Much of the credit for the present state of development of the concept of "denial of justice" must go to Latin America. Step by step the efforts of her statesmen, lawmakers and publicists in the spheres of diplomacy, legislation and doctrine, have given the concept a more definite juridical form, and outlined more clearly its frontiers of legitimate action. The concept, far from being now the occasion for diplomatic coercion which it formerly was, is narrowed down to a judicial connotation; and, in this sense, it means that justice has not been done where it should have been.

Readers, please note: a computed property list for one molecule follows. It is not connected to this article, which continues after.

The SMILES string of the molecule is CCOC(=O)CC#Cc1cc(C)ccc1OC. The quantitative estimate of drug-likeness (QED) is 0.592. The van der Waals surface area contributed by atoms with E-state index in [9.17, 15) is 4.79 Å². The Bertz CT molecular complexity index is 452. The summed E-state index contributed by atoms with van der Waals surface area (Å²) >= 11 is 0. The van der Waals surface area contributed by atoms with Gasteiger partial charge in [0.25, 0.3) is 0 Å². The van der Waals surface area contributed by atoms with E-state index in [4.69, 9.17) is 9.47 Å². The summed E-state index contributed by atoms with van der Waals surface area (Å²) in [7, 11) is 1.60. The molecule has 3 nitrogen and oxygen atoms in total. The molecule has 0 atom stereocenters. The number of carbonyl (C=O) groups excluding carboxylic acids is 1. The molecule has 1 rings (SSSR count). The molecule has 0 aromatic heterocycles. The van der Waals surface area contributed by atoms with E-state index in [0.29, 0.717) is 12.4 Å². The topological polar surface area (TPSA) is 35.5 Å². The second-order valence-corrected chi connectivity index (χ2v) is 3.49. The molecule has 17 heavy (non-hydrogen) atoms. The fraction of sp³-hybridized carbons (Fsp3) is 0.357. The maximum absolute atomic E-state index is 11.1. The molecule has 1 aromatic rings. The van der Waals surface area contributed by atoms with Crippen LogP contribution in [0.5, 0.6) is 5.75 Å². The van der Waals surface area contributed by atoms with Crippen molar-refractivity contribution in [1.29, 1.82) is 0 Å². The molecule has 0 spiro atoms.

Its evolution is not yet complete. It has not attained that degree of maturity which would satisfy the ends of political equation and social justice. It is still in transition, in flux, as are all the historical principles of international law, from the nebula of the political and legal theories which has been its traditional dwelling-place, to a greater measure of conformance with the realities of international life.